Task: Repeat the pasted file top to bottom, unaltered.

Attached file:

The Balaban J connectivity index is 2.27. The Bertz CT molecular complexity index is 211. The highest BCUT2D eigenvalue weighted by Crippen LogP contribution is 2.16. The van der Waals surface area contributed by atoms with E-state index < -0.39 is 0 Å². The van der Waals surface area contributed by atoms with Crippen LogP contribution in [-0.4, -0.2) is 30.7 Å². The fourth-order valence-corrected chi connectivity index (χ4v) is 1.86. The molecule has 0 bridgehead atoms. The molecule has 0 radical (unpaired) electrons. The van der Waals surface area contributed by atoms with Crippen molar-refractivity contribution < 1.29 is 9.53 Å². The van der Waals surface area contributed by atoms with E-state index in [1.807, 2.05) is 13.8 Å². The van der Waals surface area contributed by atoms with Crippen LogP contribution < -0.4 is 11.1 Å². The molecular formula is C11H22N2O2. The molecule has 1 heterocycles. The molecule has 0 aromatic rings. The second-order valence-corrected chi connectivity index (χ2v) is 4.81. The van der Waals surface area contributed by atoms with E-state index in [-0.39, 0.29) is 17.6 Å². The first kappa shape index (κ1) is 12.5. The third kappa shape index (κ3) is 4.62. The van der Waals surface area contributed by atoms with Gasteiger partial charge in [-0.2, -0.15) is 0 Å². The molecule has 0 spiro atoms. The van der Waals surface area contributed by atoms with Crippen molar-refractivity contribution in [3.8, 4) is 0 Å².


The Balaban J connectivity index is 2.27. The Bertz CT molecular complexity index is 211. The highest BCUT2D eigenvalue weighted by Crippen LogP contribution is 2.16. The van der Waals surface area contributed by atoms with E-state index < -0.39 is 0 Å². The van der Waals surface area contributed by atoms with Crippen LogP contribution in [-0.4, -0.2) is 30.7 Å². The fourth-order valence-corrected chi connectivity index (χ4v) is 1.86. The molecule has 0 bridgehead atoms. The molecule has 0 radical (unpaired) electrons. The van der Waals surface area contributed by atoms with Crippen molar-refractivity contribution < 1.29 is 9.53 Å². The van der Waals surface area contributed by atoms with E-state index in [1.807, 2.05) is 13.8 Å². The van der Waals surface area contributed by atoms with Crippen LogP contribution < -0.4 is 11.1 Å². The molecular formula is C11H22N2O2. The molecule has 1 heterocycles. The molecule has 0 aromatic rings. The second-order valence-corrected chi connectivity index (χ2v) is 4.81. The van der Waals surface area contributed by atoms with E-state index in [-0.39, 0.29) is 17.6 Å². The first kappa shape index (κ1) is 12.5. The third kappa shape index (κ3) is 4.62. The van der Waals surface area contributed by atoms with Gasteiger partial charge in [-0.2, -0.15) is 0 Å². The molecule has 0 spiro atoms. The van der Waals surface area contributed by atoms with Crippen molar-refractivity contribution in [3.8, 4) is 0 Å².